Thoughtpurification Apr 27, 2015 06:40am

@Absar Read again

dialogue Apr 27, 2015 07:09am

"Balochistan is a murky place where murky things happen for murky reasons. Sealed off from the rest of the country" you are absolutly right sir this is the true picture of balochistan since it has been annaxed,

Gp65 Apr 27, 2015 09:56am

@Haider Rehman Army operation has been ongoing since 2005. This is why Akbar Bugti was killed. This is why there is a missing persons issue.

A J Khan Apr 27, 2015 10:43am

Vague, incoherent telegraphic. Missed reality by miles. Failed to unveil the foreign funded xenophobic villains who are mercilessly killing the innocents.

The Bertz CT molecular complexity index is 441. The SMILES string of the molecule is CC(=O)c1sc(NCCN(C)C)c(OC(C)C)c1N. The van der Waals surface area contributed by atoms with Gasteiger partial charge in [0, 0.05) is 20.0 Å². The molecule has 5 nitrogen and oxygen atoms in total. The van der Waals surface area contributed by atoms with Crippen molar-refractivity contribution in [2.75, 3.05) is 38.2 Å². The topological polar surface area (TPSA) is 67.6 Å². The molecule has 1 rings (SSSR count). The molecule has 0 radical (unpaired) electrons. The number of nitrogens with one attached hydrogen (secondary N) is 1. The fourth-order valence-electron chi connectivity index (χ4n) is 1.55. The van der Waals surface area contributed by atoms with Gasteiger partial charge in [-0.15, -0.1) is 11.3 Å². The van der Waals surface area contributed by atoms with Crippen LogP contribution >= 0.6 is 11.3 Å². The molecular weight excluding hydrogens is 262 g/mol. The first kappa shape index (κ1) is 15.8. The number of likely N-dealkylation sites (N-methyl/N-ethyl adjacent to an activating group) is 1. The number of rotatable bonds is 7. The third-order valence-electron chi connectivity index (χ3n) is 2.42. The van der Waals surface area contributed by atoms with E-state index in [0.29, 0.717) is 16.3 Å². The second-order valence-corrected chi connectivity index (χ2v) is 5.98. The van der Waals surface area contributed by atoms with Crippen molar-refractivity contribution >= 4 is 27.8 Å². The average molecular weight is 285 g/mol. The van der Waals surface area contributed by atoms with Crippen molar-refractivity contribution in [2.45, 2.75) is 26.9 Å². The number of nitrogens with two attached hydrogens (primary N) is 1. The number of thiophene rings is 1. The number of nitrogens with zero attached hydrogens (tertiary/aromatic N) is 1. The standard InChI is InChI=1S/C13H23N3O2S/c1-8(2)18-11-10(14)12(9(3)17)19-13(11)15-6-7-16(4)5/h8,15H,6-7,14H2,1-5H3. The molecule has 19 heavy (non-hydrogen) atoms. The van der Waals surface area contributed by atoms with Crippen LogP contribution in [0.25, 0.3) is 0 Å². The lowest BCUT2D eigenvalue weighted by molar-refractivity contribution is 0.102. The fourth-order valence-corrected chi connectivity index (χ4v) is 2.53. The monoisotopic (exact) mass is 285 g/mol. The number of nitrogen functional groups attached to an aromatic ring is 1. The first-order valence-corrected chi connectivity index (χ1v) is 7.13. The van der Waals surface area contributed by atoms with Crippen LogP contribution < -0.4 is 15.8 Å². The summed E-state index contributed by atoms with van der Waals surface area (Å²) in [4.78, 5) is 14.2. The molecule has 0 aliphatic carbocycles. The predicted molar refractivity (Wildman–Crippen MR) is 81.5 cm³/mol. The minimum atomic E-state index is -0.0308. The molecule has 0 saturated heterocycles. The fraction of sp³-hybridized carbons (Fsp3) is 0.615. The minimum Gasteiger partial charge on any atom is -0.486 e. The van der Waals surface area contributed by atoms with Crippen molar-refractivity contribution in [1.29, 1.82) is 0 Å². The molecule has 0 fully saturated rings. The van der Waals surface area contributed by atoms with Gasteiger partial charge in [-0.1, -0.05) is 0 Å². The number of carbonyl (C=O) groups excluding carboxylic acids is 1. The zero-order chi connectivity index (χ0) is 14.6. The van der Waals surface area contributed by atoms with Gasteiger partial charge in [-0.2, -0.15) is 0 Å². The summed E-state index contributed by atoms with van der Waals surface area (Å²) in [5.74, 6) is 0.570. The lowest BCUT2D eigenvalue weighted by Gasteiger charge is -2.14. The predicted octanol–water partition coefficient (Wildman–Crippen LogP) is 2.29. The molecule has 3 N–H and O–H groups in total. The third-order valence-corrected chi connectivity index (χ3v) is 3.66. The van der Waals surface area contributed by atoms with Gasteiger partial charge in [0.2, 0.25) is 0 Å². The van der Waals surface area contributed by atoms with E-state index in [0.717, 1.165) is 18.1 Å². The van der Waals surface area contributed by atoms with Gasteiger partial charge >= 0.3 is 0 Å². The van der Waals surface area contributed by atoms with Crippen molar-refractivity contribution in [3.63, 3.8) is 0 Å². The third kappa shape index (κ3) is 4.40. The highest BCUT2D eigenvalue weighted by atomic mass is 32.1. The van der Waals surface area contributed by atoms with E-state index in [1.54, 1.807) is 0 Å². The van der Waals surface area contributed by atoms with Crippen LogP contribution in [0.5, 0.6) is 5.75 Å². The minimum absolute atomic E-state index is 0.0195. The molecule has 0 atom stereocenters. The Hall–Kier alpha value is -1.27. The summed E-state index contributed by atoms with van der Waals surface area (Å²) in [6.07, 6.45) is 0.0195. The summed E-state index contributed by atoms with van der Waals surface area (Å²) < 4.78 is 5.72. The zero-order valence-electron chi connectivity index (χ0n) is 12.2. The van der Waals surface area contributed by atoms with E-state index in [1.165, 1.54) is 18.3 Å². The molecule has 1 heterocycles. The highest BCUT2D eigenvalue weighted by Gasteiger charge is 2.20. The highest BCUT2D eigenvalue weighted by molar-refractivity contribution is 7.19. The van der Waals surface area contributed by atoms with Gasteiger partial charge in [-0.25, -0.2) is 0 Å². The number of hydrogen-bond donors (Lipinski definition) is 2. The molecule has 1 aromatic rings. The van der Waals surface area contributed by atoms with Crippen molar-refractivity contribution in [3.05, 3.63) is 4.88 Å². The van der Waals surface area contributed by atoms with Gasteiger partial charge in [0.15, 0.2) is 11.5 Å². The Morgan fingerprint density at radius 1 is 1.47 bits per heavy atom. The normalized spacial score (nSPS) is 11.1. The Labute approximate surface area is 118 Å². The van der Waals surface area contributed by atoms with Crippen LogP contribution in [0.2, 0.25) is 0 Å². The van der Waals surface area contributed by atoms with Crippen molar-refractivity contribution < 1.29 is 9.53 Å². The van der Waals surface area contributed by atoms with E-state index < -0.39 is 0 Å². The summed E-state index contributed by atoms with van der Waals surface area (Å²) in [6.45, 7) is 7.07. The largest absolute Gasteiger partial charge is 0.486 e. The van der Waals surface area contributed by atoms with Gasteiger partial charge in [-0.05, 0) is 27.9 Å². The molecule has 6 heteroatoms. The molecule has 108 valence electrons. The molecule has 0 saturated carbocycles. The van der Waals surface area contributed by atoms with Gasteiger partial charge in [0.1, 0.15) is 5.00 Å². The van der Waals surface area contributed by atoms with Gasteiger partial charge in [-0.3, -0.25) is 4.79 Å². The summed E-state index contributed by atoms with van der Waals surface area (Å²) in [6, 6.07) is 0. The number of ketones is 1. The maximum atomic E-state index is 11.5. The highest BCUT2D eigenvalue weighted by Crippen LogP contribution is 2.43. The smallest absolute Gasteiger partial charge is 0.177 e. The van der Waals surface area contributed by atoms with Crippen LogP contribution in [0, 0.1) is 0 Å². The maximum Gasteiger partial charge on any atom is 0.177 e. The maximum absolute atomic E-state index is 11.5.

minority Apr 27, 2015 12:29pm

@Absar Well its not about your liking or not....its about the blunt truth that is faced by the people of Balochistan (not just the baloch, but the pashtun, hazara and all other minorities who so well know and see with terror what happens to the baloch insurgents). Its because people like you who "dont like" these "misty" ideas that the bully regime continues its genocide to silence the innocent. Wake up and dont be an insult to your intelligence. Peace

minority Apr 27, 2015 12:34pm

@Akil Akhtar Well this is what you will think with the army fueled spectacles. The sardars are only a means to the end of the army - total control and silencing the provinces voice so that the loot and the plunder can go on. Preserve the status quo.